Power to the Wheels – Obtaining Power from USB Cable

Micro USB Breakout Board – Unassembled

The power supply for the motors will be a power bank, a rechargeable battery pack with two USB ports for output.  USB cables data cables contain 4 or 5 wires, depending on the connector.    The two choices are to either modify an USB cable by cutting off one of the connectors and accessing the wires directly or using some form of adapter.  My choice was to use and adapter.  What I found to do the job was a Micro USB Breakout Board.  This board, technically called a Female MICRO USB to DIP 5-Pin Pinboard by manufacturer, breaks out the wires and makes them available by way of pins.  Some assembly is required.

The board comes in two pieces, the board itself and a set of header pins that require soldering.  The board arrives as a set of 10 board in two rows of five.  It took just a little bit of flexing to break the individual boards apart.  The header pins came as longer headers that need to be cut to the correct length.  Standard wire diagonal was all that was required to cut the header pins into smaller header pins of 5 pins each.

Micro USB Breakout Board – Assembled

This is the first time that I ever tried to solder header pins onto a board.  I was concerned as to how I was going to hold the board and the header pins in place and still have two free hands for soldering.  The issue about how to hold the header pins in place turned out to be moot.  The header pins held themselves.  It was a tight fit placing the shorter pins into the holes on the board and the pins did not move once in place.  The holes are visible on the right side of the board though difficult to see in my first photo.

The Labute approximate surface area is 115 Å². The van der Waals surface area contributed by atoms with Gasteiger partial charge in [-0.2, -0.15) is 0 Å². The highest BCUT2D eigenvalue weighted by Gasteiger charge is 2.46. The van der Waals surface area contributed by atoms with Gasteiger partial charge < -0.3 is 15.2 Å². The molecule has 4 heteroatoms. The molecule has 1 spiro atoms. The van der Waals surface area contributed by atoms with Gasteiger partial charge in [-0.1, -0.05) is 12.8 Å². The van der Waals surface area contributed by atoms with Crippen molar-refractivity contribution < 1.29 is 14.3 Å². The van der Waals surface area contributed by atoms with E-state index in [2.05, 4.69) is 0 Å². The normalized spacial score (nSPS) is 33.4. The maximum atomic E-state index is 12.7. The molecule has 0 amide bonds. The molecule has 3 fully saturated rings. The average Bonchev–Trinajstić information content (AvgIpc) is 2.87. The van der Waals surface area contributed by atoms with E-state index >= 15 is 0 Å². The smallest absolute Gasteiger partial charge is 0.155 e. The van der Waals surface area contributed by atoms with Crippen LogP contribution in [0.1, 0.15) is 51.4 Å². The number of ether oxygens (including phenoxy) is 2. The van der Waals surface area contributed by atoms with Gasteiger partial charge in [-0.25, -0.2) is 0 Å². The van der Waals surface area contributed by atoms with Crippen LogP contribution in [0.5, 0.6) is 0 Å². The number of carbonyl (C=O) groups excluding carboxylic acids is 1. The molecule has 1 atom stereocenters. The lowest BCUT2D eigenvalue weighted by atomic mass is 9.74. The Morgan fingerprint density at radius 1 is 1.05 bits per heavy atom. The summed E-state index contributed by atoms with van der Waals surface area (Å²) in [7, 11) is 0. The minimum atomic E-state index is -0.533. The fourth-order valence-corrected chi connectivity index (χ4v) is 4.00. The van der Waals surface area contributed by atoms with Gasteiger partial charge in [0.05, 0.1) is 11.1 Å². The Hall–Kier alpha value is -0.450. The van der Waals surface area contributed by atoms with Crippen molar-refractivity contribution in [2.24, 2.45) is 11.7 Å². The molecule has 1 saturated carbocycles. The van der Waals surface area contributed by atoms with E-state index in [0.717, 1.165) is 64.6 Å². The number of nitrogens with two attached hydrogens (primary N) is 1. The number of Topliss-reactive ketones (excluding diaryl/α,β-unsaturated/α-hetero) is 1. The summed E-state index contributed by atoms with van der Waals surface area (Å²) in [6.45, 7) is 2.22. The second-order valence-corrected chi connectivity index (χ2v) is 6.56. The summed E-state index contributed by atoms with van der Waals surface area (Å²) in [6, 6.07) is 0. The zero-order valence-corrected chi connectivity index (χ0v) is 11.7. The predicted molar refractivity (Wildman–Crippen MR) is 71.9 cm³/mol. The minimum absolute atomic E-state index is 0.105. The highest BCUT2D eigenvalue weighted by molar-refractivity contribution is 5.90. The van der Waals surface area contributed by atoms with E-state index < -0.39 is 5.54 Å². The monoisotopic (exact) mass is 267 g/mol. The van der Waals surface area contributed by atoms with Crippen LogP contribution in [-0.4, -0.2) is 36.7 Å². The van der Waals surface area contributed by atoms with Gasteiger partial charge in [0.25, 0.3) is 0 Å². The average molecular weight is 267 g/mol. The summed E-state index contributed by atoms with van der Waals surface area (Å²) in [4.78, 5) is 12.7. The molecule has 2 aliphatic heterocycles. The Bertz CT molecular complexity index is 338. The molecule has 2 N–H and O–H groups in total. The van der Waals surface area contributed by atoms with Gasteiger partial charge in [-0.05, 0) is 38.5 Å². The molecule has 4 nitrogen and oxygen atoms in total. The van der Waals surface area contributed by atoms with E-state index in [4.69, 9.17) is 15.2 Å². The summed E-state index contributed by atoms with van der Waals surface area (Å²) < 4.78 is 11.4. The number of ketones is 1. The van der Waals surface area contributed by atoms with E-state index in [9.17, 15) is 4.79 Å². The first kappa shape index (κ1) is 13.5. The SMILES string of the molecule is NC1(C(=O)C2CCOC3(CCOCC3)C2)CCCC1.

Micro USB Breakout Board – Assembled

A soldering vise was used to hold the board, allowing me to keep my hands free to hold the soldering iron and the solder.  The soldering vise has two adjustable arms with clips and a magnifying class.   The magnifying glass was not useful to me during the actual soldering.  I have not used it enough and had a hard time judging the position of the soldering iron relative to the board.  The magnifying glass did allow me to check my work after finishing each solder.

The pins are 2.54 mm apart which provides scale to the photos.  My soldering job was not consistent.  Two of the pins could probably use more solder.  I am only going to be using the outer two pins, ground and VCC.  I am not really concerned to how well the three data pins were solder, so long as they do not short out anything.

Two wires will be attached to the ground and voltage pins at one end and screw into the external power connectors on the L293D Motor Driver Board. The L293D board is a shield that sits on top of the Arduino board.
 

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